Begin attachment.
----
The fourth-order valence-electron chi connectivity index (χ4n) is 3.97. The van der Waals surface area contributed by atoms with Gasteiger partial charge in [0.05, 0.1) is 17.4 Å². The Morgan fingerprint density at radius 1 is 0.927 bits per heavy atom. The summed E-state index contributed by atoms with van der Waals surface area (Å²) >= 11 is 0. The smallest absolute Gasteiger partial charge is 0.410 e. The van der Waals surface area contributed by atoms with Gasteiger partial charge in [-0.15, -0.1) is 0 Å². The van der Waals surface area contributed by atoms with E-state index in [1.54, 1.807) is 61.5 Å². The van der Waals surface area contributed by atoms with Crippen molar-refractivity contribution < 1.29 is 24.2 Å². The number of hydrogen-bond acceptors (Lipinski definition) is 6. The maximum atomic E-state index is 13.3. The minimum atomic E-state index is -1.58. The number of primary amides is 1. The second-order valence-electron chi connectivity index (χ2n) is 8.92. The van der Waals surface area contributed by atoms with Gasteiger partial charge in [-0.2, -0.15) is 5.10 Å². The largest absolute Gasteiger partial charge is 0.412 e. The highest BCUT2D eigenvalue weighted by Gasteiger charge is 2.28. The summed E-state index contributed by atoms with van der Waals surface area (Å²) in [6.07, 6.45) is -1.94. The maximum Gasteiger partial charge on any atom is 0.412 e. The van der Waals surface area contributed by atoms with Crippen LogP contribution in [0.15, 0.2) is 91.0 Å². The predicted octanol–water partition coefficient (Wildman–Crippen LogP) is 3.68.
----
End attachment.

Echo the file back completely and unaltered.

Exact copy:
The fourth-order valence-electron chi connectivity index (χ4n) is 3.97. The van der Waals surface area contributed by atoms with Gasteiger partial charge in [0.05, 0.1) is 17.4 Å². The Morgan fingerprint density at radius 1 is 0.927 bits per heavy atom. The summed E-state index contributed by atoms with van der Waals surface area (Å²) >= 11 is 0. The smallest absolute Gasteiger partial charge is 0.410 e. The van der Waals surface area contributed by atoms with Gasteiger partial charge in [-0.15, -0.1) is 0 Å². The van der Waals surface area contributed by atoms with E-state index in [1.54, 1.807) is 61.5 Å². The van der Waals surface area contributed by atoms with Crippen molar-refractivity contribution < 1.29 is 24.2 Å². The number of hydrogen-bond acceptors (Lipinski definition) is 6. The maximum atomic E-state index is 13.3. The minimum atomic E-state index is -1.58. The number of primary amides is 1. The second-order valence-electron chi connectivity index (χ2n) is 8.92. The van der Waals surface area contributed by atoms with Gasteiger partial charge in [-0.2, -0.15) is 5.10 Å². The largest absolute Gasteiger partial charge is 0.412 e. The highest BCUT2D eigenvalue weighted by Gasteiger charge is 2.28. The summed E-state index contributed by atoms with van der Waals surface area (Å²) in [6.07, 6.45) is -1.94. The maximum Gasteiger partial charge on any atom is 0.412 e. The van der Waals surface area contributed by atoms with Crippen LogP contribution in [0.15, 0.2) is 91.0 Å². The predicted octanol–water partition coefficient (Wildman–Crippen LogP) is 3.68.